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Progress in reducing inequalities in health-related SDGs in the post-pandemic

Edited by:
Ahmad Reza Hosseinpoor, MD, PhD, World Health Organization, Switzerland*
Aluisio Barros, MD, PhD, Federal University of Pelotas, Brazil
Ana Lorena Ruano, PhD, University of Bergen, Norway
Antonio Sanhueza, PhD, Pan American Health Information, United States of America
Arachu Castro, PhD, MPH, Tulane University, United States of America
Oscar Mujica, MD, MPH, Pan American Health Organization, United States of America

*Institutional affiliation is provided for identification purpose only and does not constitute institutional endorsement. Any views and opinions expressed are personal and belong solely to the individual and do not represent any people, institutions or organizations that the individual may be associated with in a personal or professional capacity unless explicitly stated.

Submission Status: Open   |   Submission Deadline: 30 November 2024


International Journal for Equity in Health is calling for submissions to our Collection on Progress in reducing inequalities in health-related SDGs in the post-pandemic.


 

© [M] sulit.photos / Stock.adobe.com
 

New Content ItemThis collection supports and amplifies research related to SDG 3: Good Health & Well-Being.

About the Collection

The International Journal for Equity in Health is seeking contributions for a Collection of scientific articles showcasing research on progress in reducing inequalities in health-related Sustainable Development Goals at the global, regional, and national levels.

The Agenda 2030 for Sustainable Development, agreed in September 2015 by the United Nations General Assembly, is a comprehensive, far-reaching, and people-centered set of universal, indivisible, and transformative goals aimed at freeing the human race from the tyranny of poverty in all its forms and dimensions and to heal and secure our planet. This road map for people, planet, and prosperity pledges that no one will be left behind. Halfway through its implementation, and with a catastrophic event of pandemic proportions upon it, it is imperative to gauge how efforts aimed at health-related SDG targets are effectively reducing inequities across the social divide. Through this Collection, we seek to contribute to the understanding of the impacts of SDG-oriented actions on health inequalities, examine the different approaches to measuring and monitoring health inequalities in the context of the 2030 Agenda for Sustainable Development and, ultimately, to help create accountability on the promise to leave no one behind.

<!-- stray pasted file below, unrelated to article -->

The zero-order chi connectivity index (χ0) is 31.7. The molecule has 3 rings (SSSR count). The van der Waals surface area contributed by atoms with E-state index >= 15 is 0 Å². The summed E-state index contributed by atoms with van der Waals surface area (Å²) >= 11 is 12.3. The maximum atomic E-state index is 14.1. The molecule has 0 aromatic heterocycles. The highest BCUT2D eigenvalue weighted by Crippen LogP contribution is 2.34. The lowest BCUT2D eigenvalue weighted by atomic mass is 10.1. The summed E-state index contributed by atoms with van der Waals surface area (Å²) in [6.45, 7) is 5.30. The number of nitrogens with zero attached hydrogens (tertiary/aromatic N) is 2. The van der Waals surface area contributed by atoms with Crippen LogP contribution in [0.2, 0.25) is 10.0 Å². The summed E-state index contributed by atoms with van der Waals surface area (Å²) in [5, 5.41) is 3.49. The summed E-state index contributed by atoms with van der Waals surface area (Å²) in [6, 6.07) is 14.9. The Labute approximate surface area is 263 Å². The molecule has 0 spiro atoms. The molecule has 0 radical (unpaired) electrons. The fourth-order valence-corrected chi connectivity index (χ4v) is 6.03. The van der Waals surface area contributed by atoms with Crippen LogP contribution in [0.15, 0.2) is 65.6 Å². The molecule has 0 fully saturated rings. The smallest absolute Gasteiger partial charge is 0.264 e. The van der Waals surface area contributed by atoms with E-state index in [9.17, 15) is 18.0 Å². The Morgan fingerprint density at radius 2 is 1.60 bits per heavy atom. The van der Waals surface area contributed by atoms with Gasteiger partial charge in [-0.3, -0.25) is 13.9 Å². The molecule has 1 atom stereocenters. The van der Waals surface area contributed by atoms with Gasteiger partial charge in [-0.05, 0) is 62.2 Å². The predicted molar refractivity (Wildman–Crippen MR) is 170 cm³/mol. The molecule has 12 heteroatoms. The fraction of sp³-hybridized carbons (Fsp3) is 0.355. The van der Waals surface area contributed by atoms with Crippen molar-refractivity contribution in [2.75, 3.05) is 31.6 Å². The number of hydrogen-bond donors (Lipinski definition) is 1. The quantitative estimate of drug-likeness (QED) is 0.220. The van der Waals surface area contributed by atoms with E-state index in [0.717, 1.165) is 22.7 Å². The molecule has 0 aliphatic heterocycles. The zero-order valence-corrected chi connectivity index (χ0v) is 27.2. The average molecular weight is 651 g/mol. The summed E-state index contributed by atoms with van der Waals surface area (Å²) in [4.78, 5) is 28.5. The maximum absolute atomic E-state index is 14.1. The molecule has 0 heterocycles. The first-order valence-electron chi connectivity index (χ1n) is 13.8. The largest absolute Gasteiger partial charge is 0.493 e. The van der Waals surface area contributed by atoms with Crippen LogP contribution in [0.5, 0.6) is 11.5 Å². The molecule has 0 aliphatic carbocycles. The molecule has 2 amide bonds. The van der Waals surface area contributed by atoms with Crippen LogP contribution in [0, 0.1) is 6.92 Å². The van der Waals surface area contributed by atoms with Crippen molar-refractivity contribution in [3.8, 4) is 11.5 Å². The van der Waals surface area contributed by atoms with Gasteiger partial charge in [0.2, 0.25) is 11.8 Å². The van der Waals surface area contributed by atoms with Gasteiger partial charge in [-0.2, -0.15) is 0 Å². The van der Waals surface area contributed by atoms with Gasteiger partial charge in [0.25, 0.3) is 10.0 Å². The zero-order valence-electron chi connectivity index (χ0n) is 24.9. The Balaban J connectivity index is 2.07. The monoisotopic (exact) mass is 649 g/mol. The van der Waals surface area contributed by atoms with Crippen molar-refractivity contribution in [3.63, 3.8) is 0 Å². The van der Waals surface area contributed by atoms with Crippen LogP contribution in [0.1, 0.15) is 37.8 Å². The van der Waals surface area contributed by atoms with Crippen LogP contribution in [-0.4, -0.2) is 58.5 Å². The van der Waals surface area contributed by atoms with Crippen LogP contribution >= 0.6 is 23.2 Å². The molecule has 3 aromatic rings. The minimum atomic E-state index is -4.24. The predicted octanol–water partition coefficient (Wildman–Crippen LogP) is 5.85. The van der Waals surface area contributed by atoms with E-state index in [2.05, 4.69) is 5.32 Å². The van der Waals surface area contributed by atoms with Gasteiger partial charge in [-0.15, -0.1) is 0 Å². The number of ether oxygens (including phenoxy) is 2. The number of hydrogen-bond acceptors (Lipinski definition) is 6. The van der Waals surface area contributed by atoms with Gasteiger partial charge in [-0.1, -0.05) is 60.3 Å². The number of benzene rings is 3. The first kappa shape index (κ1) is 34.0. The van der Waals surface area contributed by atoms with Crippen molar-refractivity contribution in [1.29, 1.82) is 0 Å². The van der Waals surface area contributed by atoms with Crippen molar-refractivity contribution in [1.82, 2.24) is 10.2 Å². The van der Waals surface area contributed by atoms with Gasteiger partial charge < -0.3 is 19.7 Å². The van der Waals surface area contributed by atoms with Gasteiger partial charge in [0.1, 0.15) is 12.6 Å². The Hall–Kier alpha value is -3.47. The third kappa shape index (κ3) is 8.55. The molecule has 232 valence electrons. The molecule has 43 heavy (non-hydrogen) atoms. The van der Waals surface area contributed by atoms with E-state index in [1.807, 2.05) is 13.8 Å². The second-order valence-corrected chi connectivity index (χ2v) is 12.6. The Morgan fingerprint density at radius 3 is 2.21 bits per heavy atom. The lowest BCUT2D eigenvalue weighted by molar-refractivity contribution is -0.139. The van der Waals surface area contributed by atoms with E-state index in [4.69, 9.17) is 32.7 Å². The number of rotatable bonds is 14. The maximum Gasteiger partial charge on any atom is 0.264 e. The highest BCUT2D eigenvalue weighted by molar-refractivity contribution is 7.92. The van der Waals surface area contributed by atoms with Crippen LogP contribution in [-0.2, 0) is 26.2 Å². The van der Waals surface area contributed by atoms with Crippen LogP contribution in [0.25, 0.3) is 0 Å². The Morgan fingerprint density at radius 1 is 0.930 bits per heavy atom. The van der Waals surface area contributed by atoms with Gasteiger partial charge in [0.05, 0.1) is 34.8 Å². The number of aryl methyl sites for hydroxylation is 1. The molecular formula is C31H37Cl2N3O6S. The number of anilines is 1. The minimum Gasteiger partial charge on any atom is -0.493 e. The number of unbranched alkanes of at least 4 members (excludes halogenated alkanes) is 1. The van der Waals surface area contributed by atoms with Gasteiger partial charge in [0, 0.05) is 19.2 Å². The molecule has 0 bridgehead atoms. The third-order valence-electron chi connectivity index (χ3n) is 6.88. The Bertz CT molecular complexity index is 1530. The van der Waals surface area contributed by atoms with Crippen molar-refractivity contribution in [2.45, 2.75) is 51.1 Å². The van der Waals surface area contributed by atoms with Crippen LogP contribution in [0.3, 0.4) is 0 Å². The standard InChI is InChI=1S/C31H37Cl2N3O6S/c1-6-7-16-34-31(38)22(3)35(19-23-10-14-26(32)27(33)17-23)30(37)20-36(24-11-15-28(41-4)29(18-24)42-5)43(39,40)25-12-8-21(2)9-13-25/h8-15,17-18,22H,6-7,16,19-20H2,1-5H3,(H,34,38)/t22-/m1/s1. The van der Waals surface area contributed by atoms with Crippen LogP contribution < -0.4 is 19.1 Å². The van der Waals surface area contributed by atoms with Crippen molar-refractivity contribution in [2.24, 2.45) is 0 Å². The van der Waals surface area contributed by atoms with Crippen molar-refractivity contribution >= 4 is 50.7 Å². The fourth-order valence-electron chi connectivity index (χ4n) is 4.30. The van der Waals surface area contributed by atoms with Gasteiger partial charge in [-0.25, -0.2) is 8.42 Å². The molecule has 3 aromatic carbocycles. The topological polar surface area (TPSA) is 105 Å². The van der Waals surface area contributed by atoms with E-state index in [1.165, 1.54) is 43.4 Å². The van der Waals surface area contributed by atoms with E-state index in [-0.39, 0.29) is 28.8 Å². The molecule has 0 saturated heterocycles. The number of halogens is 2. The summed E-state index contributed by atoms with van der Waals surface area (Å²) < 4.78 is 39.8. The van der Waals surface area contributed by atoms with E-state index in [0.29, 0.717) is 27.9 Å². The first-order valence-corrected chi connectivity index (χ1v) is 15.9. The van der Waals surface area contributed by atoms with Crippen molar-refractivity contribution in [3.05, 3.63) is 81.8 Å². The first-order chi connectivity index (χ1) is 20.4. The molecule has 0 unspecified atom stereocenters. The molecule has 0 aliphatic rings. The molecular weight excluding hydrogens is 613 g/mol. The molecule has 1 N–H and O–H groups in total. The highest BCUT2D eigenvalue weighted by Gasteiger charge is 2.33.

We look forward to theoretical, review, and empirical submissions that critically study the magnitude and changes over time in social inequalities in the many health dimensions associated with the Sustainable Development Goals (SDGs), especially SDG 3, which focuses on ensuring a healthy life and promoting well-being for all at all ages. Specific topics of interest might include but are not limited to:

  • The impact of the COVID-19 pandemic on SDG-related health inequalities;
  • The impact of climate change on SDG-related health inequalities;
  • Inequalities in undernourishment, stunting, malnutrition, food insecurity, and anemia in women;
  • Inequalities in maternal, child, and reproductive health, including maternal mortality, skilled birth attendance, neonatal mortality, under-5 mortality, family planning needs satisfaction, adolescent pregnancy, early childhood development;
  • Inequalities in selected infectious diseases incidence, including HIV, tuberculosis, malaria, hepatitis B, and neglected tropical diseases, antimicrobial resistance;
  • Inequalities in premature mortality due to non-communicable diseases, including cardiovascular disease, cancer, diabetes mellitus, and chronic respiratory disease;
  • Inequalities in mortality due to external causes, including road traffic injuries and suicide;